The South African parliament is still on fire a few hours later

Cape Town – A large fire broke out Sunday in the South African Parliament complex and sent firefighters and firefighters race to save historic buildings.

Authorities said the fire spread from the office space on the third floor of the building adjacent to the old National Assembly building to the gym and roof. The extent of the devastation was not immediately known, but the fire was burning in “two separate areas” and they warned that it would be extensive.

“The entire parliament complex is badly damaged – the smoke from the sinkhole is damaging,” said J.P. Smith said, “The roof of the old assembly hall is completely gone.”

“The second point of the fire was the National Assembly building, which was set on fire,” he said. Smith refers to the building where Parliament convenes. “The structural ceiling has collapsed. Firefighters had to be evacuated immediately.

The fire was burning about 6 a.m. Sunday. No injuries or damage were reported.

Investigators who inspected the scene tried to find out how and why the fire burned.

“They need to determine how the fire spread from one fire to another,” he said. Smith said, “These are two very different areas.”

President Cyril Ramaphosa also visited the site on Sunday afternoon to inspect the damage.

As the fire spread rapidly, smoke billowed from the main entrance of the National Assembly building. Later, as it was brought under control, smoke entered the entrance to show that the windows were blackened.

The complex includes a structure completed in the late 1800s that is home to the National Council of the Upper House of Parliament. The National Assembly Building is a new addition.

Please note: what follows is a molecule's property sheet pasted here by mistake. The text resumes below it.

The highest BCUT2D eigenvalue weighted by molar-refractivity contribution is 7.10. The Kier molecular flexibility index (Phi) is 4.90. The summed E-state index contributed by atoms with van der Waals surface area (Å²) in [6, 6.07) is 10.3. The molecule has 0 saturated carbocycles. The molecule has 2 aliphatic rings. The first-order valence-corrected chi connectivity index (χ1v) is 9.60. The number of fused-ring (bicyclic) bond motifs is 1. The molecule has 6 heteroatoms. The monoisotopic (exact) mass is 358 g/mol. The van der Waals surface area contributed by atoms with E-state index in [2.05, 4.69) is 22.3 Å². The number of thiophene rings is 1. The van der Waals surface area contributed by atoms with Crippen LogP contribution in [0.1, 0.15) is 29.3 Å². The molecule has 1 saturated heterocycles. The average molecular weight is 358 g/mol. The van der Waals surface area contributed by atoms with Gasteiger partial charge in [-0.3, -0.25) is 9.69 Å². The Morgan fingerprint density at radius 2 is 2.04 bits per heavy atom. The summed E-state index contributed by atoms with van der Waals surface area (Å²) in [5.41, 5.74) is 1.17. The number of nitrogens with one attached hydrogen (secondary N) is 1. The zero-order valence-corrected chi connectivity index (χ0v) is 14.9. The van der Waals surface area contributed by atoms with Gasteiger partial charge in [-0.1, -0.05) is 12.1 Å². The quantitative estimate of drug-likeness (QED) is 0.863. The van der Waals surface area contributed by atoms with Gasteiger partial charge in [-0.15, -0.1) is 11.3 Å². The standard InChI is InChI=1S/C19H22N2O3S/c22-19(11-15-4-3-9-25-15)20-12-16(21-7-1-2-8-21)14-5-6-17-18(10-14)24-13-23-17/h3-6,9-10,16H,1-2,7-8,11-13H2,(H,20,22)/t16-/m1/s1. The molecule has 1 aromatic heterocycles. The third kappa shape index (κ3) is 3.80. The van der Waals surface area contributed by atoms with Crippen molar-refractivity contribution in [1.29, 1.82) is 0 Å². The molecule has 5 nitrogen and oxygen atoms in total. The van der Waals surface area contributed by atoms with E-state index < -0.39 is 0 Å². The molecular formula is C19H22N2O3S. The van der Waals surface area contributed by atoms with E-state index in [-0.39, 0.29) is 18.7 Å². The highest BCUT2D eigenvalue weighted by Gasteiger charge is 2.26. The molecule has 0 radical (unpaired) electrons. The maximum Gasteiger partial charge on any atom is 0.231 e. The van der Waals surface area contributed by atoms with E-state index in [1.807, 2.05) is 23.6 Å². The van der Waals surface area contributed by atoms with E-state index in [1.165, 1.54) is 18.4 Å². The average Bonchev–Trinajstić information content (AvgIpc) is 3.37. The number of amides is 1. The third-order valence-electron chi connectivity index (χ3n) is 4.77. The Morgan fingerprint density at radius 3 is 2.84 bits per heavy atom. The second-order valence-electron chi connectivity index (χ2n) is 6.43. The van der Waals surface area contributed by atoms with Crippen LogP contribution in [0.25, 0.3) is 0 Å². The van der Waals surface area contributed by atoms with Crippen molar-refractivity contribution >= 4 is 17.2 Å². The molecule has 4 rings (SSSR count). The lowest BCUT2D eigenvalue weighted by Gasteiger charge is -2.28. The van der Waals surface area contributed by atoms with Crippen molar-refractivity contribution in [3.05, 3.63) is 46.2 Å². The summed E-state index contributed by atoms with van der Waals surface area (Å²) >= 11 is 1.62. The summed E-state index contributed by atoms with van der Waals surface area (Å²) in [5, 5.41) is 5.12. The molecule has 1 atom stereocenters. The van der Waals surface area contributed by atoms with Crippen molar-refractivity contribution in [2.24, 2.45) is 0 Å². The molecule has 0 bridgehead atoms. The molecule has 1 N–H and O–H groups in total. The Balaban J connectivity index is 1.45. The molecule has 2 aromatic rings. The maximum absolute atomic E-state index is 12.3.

In March, the old building caught fire, But that fire was soon extinguished.

“It’s sad that we’re starting the New Year on this basis.

The fire was still burning a few hours after it was first reported. At least six fire trucks and about 70 firefighters and police officers were dispatched to the scene, Mr. Smith said and the streets around the campus were closed.

A day later a fire broke out Archbishop Desmond M. Tutu’s funeral, Winner of the Nobel Peace Prize for leading the struggle against apartheid in South Africa. It took place in St. George’s Cathedral, a few minutes away from the House of Parliament. The Archbishop’s body was buried in the cathedral Sunday morning, and the fire was first spotted at a private ceremony for his family.

The Cape Town fire is not new, and wildfires have had a devastating impact on the slopes of its famous Table Mountain in recent years. Last year, a wildfire broke out at the University of Cape Town. It swallowed up the special collection library – The first edition documenting the history of South Africa and one of the most comprehensive collections of books, films, photographs and other primary sources.

Leave a Reply

Your email address will not be published. Required fields are marked *